Nearly in 7 out of 10 diarrheal episodes, children experienced watery diarrhea. Watery diarrhea is generally caused by viruses where use of antibiotics is not necessary. However, results presented in the study reveal irrational use of antibiotics. Furthermore, ORT in general and ORS use in particular during diarrhea have not been up-to the mark. One out of three cases were given ORS which is very less compared to one out of two as per NFHS 4 for India and 13 out of 20 as per study conducted in South India. Associated conditions (viz., vomiting and fever) may further retard use of ORS. In present study, zinc use one out of five has been slightly more than NFHS data. Despite of emphasis on zinc therapy during diarrhea, use of zinc has been far from satisfactory. Adequate zinc supplementation for 14 days prevailed in less than 1 out of 20 children which is similar to zinc supplementation in Doba-Woreda, Ethiopia.
In present study, antibiotics use prevailed in seven out of 10 cases consistent with the study conducted in Ethiopia and contrary to this, three out of four subjects from a study conducted in Bangladesh had antibiotic or drugs other than WHO recommendation. Injudicious and inappropriate use of antibiotics for infectious diseases has created threat of antibiotic résistance.
As far as utilization of health facilities is concerned, contribution of Public health system (viz., PHCs and CHCs) and their subcenters has been only in one out of 10 cases in the study area and nearly in 3 out of 4 cases treatment has been provided by non-government facilities which includes Quacks, private sector, and medical shops. Contrary to this, six out of 10 cases went for treatment of diarrhea in under-five children from a healthcare provider. Utilization of public services in childhood diarrheal illness are not up-to the mark, majority of the people preferred private sector for easy access as they out-number the other sectors and timely availability.
This study amply highlights that not only prevalence of diarrhea in rural under-five children is high but also management of diarrhea is not on the track despite of existence of NPCDD for several decades. Scaling-up of compliance with ORS and use of zinc for 14 days in community is needed for efficient diarrhoea management through primary care and is the need of hour.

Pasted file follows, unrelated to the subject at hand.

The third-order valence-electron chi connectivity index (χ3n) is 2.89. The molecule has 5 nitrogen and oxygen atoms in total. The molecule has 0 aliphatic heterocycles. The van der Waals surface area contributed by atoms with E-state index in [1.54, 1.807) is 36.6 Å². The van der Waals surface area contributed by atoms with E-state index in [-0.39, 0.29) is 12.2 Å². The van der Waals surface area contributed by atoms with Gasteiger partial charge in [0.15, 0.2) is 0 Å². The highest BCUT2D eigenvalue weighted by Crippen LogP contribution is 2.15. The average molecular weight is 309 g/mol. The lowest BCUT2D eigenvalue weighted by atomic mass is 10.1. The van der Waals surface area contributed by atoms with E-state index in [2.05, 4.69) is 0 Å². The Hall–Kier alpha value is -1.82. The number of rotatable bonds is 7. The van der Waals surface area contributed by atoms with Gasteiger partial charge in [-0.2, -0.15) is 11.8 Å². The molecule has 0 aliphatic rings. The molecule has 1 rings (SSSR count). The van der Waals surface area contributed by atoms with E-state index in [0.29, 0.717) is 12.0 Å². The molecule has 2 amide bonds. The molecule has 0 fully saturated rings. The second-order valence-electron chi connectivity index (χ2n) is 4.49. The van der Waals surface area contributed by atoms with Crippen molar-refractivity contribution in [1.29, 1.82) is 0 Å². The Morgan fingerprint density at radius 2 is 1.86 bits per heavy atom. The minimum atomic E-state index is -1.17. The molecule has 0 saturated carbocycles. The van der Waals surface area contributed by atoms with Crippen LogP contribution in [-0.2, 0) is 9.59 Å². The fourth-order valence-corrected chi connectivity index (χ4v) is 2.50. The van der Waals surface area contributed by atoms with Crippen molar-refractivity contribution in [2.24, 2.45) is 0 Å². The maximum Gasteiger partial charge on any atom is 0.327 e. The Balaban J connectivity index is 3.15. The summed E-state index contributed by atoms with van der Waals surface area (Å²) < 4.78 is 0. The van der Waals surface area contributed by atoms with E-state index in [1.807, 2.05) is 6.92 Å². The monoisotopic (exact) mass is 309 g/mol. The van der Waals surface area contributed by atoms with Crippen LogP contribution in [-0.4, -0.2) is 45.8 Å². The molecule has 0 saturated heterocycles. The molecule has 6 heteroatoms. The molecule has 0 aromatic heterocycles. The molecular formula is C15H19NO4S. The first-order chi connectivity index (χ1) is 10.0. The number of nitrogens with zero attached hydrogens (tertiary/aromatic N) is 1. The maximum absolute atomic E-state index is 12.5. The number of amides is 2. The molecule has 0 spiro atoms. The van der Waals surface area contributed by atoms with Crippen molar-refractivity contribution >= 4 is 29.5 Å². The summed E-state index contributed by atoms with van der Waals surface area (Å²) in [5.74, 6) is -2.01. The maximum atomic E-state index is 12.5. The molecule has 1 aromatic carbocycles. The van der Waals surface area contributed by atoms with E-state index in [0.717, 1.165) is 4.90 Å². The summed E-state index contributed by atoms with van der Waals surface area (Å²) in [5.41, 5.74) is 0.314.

| Conclusion|| |
Diarrhea is a significant problem in under-five children from a rural area of India. In spite existence of National Program for Control of Diarrheal Diseases since 4 decades, management of diarrhea is not on track. Focusing on primary care provision to under-five children can help in bringing the management of diarrhea on track.
Declaration of patient consent
The authors certify that they have obtained all appropriate patient consent forms. In the form the patient(s) has/have given his/her/their consent for his/her/their images and other clinical information to be reported in the journal. The patients understand that their names and initials will not be published and due efforts will be made to conceal their identity, but anonymity cannot be guaranteed.
This study was carried out on a representative and statistically valid sample of rural under-five children amply highlights that in spite of several measures pertaining to safe water, sanitation, and behavioral modification, diarrhea remains a significant public health problem. Further management of diarrhea is not on track in spite existence of National Program for Control of Diarrheal Diseases (NPCDD) for several decades.
Financial support and sponsorship
Conflicts of interest
There are no conflicts of interest.
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[Figure 1], [Figure 2]
[Table 1], [Table 2], [Table 3], [Table 4], [Table 5]